Sunday, April 23, 2006

A Fundamentalist's View of Scopes

Well, Gunner kept going on and on about the "Scopes Monkey Trial" and how it's decision put up a "Wall Between Church and State" in our little blog-debate. So, I sent him a nice little link showing how Scopes was actually rather ineffective from a legal perspective. For those of you that don't know the history of the case, here's a brief synopsis:

In the mid 1920s, Scopes tried to teach evolution to his biology
class. This broke Tennessee law, causing him to go to court. His
defense attorney ultimately asked the jury in the case to find him guilty so it
could go to higher courts. He hoped it would make it to the Supreme
Court. Scopes was fined $100. When the case made it to the Tennessee
appellate court, it was overturned on a technicality instead of for
constitutional reasons. Thus, from a precedent setting perspective, the
Scopes trial was a wash. Here's a link with all the fun facts, including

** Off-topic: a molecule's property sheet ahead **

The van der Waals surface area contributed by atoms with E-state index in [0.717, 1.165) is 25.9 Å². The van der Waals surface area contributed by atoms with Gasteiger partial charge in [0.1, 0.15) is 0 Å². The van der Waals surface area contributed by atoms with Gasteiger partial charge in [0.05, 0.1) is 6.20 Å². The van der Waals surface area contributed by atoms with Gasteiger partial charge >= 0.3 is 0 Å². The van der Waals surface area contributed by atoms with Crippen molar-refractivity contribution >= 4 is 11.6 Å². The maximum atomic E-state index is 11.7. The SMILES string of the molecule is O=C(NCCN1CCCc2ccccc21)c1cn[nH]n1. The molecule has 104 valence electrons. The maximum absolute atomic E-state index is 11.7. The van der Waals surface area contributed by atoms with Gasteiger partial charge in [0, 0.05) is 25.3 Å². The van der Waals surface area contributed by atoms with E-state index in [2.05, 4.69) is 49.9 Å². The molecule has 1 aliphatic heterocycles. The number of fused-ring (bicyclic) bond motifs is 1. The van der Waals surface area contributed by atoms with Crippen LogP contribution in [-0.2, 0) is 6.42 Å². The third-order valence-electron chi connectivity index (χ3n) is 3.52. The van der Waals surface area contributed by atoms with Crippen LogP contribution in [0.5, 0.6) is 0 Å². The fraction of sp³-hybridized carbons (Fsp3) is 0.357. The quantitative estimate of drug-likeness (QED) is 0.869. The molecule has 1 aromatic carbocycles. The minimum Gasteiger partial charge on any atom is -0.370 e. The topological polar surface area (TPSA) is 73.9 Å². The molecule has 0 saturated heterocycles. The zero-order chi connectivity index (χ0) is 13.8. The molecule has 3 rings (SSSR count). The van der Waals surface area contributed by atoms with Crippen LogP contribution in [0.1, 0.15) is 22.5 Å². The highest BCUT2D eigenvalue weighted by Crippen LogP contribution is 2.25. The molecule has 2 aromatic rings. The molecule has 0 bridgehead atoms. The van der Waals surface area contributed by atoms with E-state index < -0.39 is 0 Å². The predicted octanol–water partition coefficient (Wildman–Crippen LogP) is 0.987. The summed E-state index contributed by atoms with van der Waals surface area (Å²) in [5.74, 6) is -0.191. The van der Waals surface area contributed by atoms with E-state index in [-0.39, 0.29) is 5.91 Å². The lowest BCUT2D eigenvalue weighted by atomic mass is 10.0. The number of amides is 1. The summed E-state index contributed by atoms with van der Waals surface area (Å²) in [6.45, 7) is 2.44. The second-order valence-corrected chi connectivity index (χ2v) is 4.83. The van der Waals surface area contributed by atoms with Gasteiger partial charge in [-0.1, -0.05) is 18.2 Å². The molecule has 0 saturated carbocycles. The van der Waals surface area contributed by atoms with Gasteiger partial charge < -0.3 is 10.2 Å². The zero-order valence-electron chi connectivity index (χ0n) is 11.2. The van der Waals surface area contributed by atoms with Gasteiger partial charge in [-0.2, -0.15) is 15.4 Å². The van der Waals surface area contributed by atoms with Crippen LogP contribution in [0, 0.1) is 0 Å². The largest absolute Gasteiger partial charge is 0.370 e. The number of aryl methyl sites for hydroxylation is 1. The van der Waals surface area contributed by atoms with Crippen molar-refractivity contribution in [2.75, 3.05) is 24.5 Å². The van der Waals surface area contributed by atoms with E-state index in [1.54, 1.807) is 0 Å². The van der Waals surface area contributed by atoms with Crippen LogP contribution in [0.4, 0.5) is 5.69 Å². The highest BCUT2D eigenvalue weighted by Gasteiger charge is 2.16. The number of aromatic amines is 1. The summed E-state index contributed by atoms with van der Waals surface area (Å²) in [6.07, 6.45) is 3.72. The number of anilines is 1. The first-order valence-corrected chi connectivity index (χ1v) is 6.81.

bits about the prosecution and defense, both famous names for one thing or
another: Scopes Trial

That's not the link I sent Gunner to, but it's pretty good. I like Wikipedia. Anywho, I haven't checked in lately, but I doubt it'll do any good. Scopes is one of the rallying cries of the fundamentalist movement. While it wasn't a legal precedent setter, it did have a lot of social impact. It was the first shot fired in the court-fought war between biblical literalism and the scientific method. No matter how much history you cram down a guy's throat, and Gunner's a history teacher, by the way, it won't matter not one bit.

Fundies are going to continue to wave the Scopes trial before their congregations like a red flag in front of a bull, because it's effective. It doesn't matter if what they're saying is accurate. Accuracy is irrelevant to these people. That's part of what bugs me so much about my fight with my pal Gunner. He used to be such a stickler for details back when we were in school together, but now he spouts inaccurate and downright false garbage, just because someone who has similar religious beliefs to his told him it was so. If he had a student turn in a paper that was so poorly researched, I imagine he'd flunk the idiot.

But that's the nature of fundamentalism: "I know I'm right, no matter what the facts are!"


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"Loyalty to petrified opinion never broke a chain or freed a human soul..." -- Mark Twain


Fire does not wait for the sun to be hot,

Nor the wind for the moon, to be cool.

-- the Zenrin Kushu